It was a beautiful day out not on Stellwagen Bank but as we called it “south of south”. We headed out towards the south on board the Sanctuary for the 10am whale watch and after spotting a quartet of fin whales on the southwest corner of Stellwagen we headed around the tip of Cape Cod and down to an area off the beaches where we found a scattering of humpback whales. We spent time with two “little” humpbacks, Shuffleboard’s 2015 calf and another whale which was first spotted in the area back in 2015. Both whales were diving deep and appeared to be feeding on areas of bait that sometimes roiled up to the surface. This early in the season many of the whales are just returning to the area to begin their summer feast. Both whales are looking a little skinny and appear to have some dimply skin going on – calves often have “bad skin” so maybe this continues on into the juvenile years. We often compare whales to humans in terms of their life spans and parental care. Maybe they also have acne!
For the 2:30 whale watch we headed down to the Cape Cod beaches in search of the whales again. The area is once again a hive of activity. On the way out we spotted two basking sharks, around twelve grey and harbor seals, tons of seabirds and our two fantastic juvenile humpback whales. The whales turned out to be sleepy this afternoon, perhaps after a morning of heavy feeding. One thing we noticed and we moved through the area was the enormous number of lobster pots. Entanglement in fishing gear is a major threat to a number of marine animals, especially our large whales. 70% of humpback whales in the Gulf of Maine and 83% of North Atlantic right whales bear scars from entanglement and between 10% and 25% of our humpback whales will gain new scars every year. This is an enormous issue that needs everyone from fishermen to researchers to legislators to work together to find solutions that will protect the whales and allow our local economy to flourish. Unfortunately this threat was brought home to our passengers when we spotted a seal that seemed to be acting strangely. After investigating we noticed a yellow line around the seal’s neck and a further blue line trailing around it. Researchers grey seals typically see between 3-9% of seals entangled at any given haul out. These seals typically become entangled at a young age will grow “into” the entanglement causing major injuries as the lines become tighter. Rescuers have had some successes in disentangling seals by sedating them remotely. Hopefully this little seal will get resighted and hopefully disentangled. It’s hard to see the impacts that we have on these animals first hand but it is important to reminded from time to time that we have to continue working to find solutions to protect our marine ecosystem.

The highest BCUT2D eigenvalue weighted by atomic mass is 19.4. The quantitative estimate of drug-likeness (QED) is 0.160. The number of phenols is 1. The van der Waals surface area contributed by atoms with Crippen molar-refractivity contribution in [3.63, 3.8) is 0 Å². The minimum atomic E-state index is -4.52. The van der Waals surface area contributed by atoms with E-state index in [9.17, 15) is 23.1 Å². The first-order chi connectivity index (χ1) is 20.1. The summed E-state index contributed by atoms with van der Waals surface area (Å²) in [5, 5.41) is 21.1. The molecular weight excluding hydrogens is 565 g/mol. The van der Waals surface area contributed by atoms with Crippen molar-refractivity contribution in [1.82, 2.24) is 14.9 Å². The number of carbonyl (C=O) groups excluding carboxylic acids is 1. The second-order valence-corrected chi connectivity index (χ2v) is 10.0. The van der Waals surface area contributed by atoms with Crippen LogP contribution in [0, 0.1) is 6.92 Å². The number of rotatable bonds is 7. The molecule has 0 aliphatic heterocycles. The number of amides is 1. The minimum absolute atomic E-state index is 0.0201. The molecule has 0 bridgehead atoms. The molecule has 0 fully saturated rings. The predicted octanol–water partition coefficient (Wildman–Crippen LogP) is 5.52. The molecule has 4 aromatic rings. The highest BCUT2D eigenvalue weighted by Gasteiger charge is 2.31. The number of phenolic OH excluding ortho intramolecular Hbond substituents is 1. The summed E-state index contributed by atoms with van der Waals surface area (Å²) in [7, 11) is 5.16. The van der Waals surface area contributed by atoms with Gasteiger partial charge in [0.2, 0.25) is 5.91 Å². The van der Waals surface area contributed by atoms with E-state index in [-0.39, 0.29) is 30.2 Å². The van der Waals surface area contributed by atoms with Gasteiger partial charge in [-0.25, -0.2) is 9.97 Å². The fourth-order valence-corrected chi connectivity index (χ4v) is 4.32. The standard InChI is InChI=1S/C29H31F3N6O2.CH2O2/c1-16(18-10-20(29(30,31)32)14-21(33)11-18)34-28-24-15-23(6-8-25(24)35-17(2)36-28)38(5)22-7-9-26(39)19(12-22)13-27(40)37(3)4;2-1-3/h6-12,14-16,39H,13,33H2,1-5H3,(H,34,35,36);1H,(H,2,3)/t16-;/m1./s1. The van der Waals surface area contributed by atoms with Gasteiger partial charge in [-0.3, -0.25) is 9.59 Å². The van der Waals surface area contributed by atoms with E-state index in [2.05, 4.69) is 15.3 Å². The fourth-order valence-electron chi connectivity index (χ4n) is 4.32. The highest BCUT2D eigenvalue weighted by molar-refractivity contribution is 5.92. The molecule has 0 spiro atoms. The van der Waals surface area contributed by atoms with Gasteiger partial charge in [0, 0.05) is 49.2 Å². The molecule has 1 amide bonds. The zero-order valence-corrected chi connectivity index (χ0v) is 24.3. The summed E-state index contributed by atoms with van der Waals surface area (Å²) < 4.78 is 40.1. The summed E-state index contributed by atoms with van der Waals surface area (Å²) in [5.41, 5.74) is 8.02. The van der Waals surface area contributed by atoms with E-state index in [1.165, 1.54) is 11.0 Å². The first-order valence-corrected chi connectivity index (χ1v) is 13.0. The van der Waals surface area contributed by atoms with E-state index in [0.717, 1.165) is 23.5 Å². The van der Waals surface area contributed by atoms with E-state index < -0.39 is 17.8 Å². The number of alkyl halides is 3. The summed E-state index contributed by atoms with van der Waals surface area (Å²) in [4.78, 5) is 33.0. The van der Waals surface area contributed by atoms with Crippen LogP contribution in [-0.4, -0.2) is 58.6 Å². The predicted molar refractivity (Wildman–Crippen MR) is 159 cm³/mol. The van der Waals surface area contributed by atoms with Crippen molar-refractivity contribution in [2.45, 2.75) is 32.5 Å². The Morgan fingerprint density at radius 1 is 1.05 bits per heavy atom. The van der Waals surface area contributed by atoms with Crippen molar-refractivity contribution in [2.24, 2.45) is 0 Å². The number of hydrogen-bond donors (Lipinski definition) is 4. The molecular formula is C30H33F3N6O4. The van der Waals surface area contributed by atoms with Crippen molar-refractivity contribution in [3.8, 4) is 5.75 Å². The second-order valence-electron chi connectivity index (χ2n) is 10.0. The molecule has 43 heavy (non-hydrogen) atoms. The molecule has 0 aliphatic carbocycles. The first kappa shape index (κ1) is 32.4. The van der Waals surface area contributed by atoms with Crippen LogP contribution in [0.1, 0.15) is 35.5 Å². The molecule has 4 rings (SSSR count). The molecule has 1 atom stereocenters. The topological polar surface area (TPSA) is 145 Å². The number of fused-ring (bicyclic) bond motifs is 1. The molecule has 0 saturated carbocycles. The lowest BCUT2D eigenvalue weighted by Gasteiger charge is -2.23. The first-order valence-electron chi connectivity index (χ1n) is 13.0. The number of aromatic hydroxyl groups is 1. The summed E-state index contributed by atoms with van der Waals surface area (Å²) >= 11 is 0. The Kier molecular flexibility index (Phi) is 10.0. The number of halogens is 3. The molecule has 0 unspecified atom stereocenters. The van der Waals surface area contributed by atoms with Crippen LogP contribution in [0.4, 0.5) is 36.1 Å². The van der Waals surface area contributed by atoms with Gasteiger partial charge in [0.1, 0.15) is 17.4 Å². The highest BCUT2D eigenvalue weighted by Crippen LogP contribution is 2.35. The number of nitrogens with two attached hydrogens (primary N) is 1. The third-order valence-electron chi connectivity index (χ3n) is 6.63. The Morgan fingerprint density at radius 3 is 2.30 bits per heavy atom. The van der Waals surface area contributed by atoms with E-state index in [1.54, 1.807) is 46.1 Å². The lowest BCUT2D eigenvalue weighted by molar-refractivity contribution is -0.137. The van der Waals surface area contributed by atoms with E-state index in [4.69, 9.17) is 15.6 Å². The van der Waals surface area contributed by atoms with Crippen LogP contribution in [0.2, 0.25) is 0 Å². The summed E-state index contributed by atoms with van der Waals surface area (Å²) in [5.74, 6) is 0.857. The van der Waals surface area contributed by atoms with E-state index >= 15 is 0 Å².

Tegan and Linnea